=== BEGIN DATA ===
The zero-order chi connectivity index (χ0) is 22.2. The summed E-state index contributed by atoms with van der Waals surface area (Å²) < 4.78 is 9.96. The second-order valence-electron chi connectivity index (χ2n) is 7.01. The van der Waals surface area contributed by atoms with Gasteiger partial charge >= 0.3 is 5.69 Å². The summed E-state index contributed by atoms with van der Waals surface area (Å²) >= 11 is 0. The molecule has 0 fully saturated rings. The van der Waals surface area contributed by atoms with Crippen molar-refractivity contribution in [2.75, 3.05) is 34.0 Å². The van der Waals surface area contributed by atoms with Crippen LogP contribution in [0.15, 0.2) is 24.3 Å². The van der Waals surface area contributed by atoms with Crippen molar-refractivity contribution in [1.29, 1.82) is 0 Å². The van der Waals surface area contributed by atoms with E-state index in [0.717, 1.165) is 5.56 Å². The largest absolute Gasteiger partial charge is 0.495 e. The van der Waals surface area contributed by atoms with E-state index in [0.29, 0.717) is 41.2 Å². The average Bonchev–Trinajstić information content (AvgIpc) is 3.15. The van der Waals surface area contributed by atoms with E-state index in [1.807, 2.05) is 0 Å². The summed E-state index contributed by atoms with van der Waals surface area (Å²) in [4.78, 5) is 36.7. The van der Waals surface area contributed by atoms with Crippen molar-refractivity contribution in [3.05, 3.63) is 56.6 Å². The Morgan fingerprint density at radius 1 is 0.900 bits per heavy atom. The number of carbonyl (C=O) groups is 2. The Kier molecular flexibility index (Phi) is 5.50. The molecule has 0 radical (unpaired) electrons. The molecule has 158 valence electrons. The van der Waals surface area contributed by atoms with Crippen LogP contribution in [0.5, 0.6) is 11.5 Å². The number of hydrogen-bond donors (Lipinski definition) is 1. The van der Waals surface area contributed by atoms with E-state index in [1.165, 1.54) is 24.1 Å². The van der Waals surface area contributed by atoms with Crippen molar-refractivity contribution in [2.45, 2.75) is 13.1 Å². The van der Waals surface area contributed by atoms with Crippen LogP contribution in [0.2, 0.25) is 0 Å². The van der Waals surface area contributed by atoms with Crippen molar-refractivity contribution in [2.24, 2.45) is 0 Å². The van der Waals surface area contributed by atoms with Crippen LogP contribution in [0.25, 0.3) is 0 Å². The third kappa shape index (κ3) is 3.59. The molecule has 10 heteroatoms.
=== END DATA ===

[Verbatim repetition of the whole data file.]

The zero-order chi connectivity index (χ0) is 22.2. The summed E-state index contributed by atoms with van der Waals surface area (Å²) < 4.78 is 9.96. The second-order valence-electron chi connectivity index (χ2n) is 7.01. The van der Waals surface area contributed by atoms with Gasteiger partial charge >= 0.3 is 5.69 Å². The summed E-state index contributed by atoms with van der Waals surface area (Å²) >= 11 is 0. The molecule has 0 fully saturated rings. The van der Waals surface area contributed by atoms with Crippen molar-refractivity contribution in [2.75, 3.05) is 34.0 Å². The van der Waals surface area contributed by atoms with Crippen LogP contribution in [0.15, 0.2) is 24.3 Å². The van der Waals surface area contributed by atoms with Crippen molar-refractivity contribution in [1.29, 1.82) is 0 Å². The van der Waals surface area contributed by atoms with E-state index in [0.717, 1.165) is 5.56 Å². The largest absolute Gasteiger partial charge is 0.495 e. The van der Waals surface area contributed by atoms with E-state index in [0.29, 0.717) is 41.2 Å². The average Bonchev–Trinajstić information content (AvgIpc) is 3.15. The van der Waals surface area contributed by atoms with E-state index in [1.807, 2.05) is 0 Å². The summed E-state index contributed by atoms with van der Waals surface area (Å²) in [4.78, 5) is 36.7. The van der Waals surface area contributed by atoms with Crippen molar-refractivity contribution in [3.05, 3.63) is 56.6 Å². The Morgan fingerprint density at radius 1 is 0.900 bits per heavy atom. The number of carbonyl (C=O) groups is 2. The Kier molecular flexibility index (Phi) is 5.50. The molecule has 0 radical (unpaired) electrons. The molecule has 158 valence electrons. The van der Waals surface area contributed by atoms with Crippen LogP contribution in [0.5, 0.6) is 11.5 Å². The number of hydrogen-bond donors (Lipinski definition) is 1. The van der Waals surface area contributed by atoms with E-state index in [1.165, 1.54) is 24.1 Å². The van der Waals surface area contributed by atoms with Crippen molar-refractivity contribution in [2.45, 2.75) is 13.1 Å². The van der Waals surface area contributed by atoms with Crippen LogP contribution in [0.2, 0.25) is 0 Å². The van der Waals surface area contributed by atoms with Crippen molar-refractivity contribution in [2.24, 2.45) is 0 Å². The van der Waals surface area contributed by atoms with Crippen LogP contribution in [0.25, 0.3) is 0 Å². The third kappa shape index (κ3) is 3.59. The molecule has 10 heteroatoms.